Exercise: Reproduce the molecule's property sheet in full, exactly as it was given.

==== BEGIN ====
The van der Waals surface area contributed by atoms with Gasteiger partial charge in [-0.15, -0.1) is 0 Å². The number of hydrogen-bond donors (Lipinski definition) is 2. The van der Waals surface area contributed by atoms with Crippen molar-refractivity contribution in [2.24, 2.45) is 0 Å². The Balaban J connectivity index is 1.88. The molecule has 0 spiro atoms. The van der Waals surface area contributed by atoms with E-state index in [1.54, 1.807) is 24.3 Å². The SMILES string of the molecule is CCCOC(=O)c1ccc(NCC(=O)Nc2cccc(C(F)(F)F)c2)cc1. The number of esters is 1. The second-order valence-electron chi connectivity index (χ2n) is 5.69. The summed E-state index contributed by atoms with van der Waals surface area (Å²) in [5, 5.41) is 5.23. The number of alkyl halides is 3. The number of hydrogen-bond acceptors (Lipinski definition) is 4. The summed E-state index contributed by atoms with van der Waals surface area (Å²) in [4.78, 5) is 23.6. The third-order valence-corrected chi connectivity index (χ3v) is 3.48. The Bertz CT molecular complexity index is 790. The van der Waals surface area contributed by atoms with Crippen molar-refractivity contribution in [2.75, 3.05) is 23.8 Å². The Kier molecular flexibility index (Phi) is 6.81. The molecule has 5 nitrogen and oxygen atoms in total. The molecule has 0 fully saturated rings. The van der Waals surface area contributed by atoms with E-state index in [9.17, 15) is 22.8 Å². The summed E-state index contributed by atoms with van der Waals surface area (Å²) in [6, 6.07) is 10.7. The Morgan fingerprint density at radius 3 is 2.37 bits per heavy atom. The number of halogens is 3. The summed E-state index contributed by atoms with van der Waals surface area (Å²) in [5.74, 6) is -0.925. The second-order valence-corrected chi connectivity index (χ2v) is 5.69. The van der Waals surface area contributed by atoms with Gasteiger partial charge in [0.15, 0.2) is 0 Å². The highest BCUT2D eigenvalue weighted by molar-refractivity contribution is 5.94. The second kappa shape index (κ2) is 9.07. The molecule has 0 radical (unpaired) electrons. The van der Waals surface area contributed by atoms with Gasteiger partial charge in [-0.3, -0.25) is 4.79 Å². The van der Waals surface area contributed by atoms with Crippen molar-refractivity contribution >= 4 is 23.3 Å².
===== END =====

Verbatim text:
The van der Waals surface area contributed by atoms with Gasteiger partial charge in [-0.15, -0.1) is 0 Å². The number of hydrogen-bond donors (Lipinski definition) is 2. The van der Waals surface area contributed by atoms with Crippen molar-refractivity contribution in [2.24, 2.45) is 0 Å². The Balaban J connectivity index is 1.88. The molecule has 0 spiro atoms. The van der Waals surface area contributed by atoms with E-state index in [1.54, 1.807) is 24.3 Å². The SMILES string of the molecule is CCCOC(=O)c1ccc(NCC(=O)Nc2cccc(C(F)(F)F)c2)cc1. The number of esters is 1. The second-order valence-electron chi connectivity index (χ2n) is 5.69. The summed E-state index contributed by atoms with van der Waals surface area (Å²) in [5, 5.41) is 5.23. The number of alkyl halides is 3. The number of hydrogen-bond acceptors (Lipinski definition) is 4. The summed E-state index contributed by atoms with van der Waals surface area (Å²) in [4.78, 5) is 23.6. The third-order valence-corrected chi connectivity index (χ3v) is 3.48. The Bertz CT molecular complexity index is 790. The van der Waals surface area contributed by atoms with Crippen molar-refractivity contribution in [2.75, 3.05) is 23.8 Å². The Kier molecular flexibility index (Phi) is 6.81. The molecule has 5 nitrogen and oxygen atoms in total. The molecule has 0 fully saturated rings. The van der Waals surface area contributed by atoms with E-state index in [9.17, 15) is 22.8 Å². The summed E-state index contributed by atoms with van der Waals surface area (Å²) in [6, 6.07) is 10.7. The Morgan fingerprint density at radius 3 is 2.37 bits per heavy atom. The number of halogens is 3. The summed E-state index contributed by atoms with van der Waals surface area (Å²) in [5.74, 6) is -0.925. The second-order valence-corrected chi connectivity index (χ2v) is 5.69. The van der Waals surface area contributed by atoms with Gasteiger partial charge in [0.15, 0.2) is 0 Å². The highest BCUT2D eigenvalue weighted by molar-refractivity contribution is 5.94. The second kappa shape index (κ2) is 9.07. The molecule has 0 radical (unpaired) electrons. The van der Waals surface area contributed by atoms with Gasteiger partial charge in [-0.3, -0.25) is 4.79 Å². The van der Waals surface area contributed by atoms with Crippen molar-refractivity contribution >= 4 is 23.3 Å².